NEW DELHI: In what is touted as a piece of “good news” the Union government on Tuesday said India now has 17 districts which have not reported a single new coronavirus case in the past 28 days. These districts are those that had earlier reported cases of the outbreak.
The period of 28 days is significant because it indicates that after two cycles of the incubation period of the virus, nil reporting of fresh cases could mean that the chain of transmission may have been broken in the area. But is this really an achievement?
A detailed analysis of the data reveals that most of these districts had just one or two sporadic cases, mostly imported ones, that were quickly identified and, therefore, contained, to begin with.
The only exceptions in the list are two districts, Kalimpong in West Bengal and Wayanad in Kerala. While Kalimpong had 11 cases — nine of which were from the same family — Kerala had three patients, but in these districts too, the numbers were not high.
The other districts in the list include Durg, Bilaspur and Rajnandgaon in Chhattisgarh, South Goa, Chitradurga, Devangere and Kodagu in Karnataka, Shivpuri in Madhya Pradesh, Gondia in Maharashtra, Imphal West in Manipur, Mahe in Puducherry, Pratapgarh in Rajasthan, Bhadradari Kothamgedum in Telangana and Pauri Garhwal in Uttarakhand.
A piece of not so good news, which the government has not made public, on the other hand, is that as on Friday, there were as many as 430 districts in the country that had recorded at least one coronavirus case.
A month back on March 28, this number was only 129. Even more worrying is the fact that in the hotspot districts — there are at least 170 of them across India with a significant outbreak of the diseases — cases are only spiralling, signalling that in areas where mega clusters have emerged or community transmission has happened, the government is struggling to curb the outbreak.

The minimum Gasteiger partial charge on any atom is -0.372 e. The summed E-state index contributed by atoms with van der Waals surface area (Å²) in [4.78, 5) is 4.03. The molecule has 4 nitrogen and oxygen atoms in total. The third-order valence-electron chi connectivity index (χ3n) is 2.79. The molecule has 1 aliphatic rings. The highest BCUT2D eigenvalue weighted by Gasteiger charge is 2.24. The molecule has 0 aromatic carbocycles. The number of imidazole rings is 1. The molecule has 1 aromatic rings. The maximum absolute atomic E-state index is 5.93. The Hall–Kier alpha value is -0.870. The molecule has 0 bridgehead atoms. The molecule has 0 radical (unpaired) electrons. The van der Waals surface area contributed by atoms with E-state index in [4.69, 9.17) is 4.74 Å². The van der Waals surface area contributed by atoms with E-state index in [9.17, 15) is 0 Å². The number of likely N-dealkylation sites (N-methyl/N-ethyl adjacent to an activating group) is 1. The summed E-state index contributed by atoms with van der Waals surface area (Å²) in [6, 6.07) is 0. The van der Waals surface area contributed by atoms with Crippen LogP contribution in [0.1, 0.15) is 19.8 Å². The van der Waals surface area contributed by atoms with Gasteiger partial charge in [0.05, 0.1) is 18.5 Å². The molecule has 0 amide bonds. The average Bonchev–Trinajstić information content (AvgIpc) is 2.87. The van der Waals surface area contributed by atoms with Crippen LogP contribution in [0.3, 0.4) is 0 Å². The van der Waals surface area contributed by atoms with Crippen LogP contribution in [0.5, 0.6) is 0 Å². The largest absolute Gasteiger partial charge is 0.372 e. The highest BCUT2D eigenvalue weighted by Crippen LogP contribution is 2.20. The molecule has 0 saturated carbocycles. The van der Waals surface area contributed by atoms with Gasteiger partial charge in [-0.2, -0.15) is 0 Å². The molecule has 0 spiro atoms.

Public health specialists said the government may be tomtoming the “inconsequential data” while holding back the information that are “most crucial.”
Dr Sanjay K Rai, president of Indian Association of Public Health who teaches community medicine at AIIMS-Delhi, said while every district which has managed to find its way into green zone needs a pat on the back for ‘nipping the bud’, it does not call for big celebration because these were “easy areas to begin with”.
“It’s only when the number of cases is huge and a tremendous surveillance effort involving
contact tracing and isolation exercise is required that the government’s response is put to test,” he said.
“This kind of claim is only a distracter and largely useless,” said Dr T Sundararaman, community medicine expert and former director of the National Health Systems Resource Centre under the Ministry of Health and Family Welfare.
“There should be credit only where it is due. The government should rather tell us how many hotspot districts have they managed to move from red to orange or green zone.”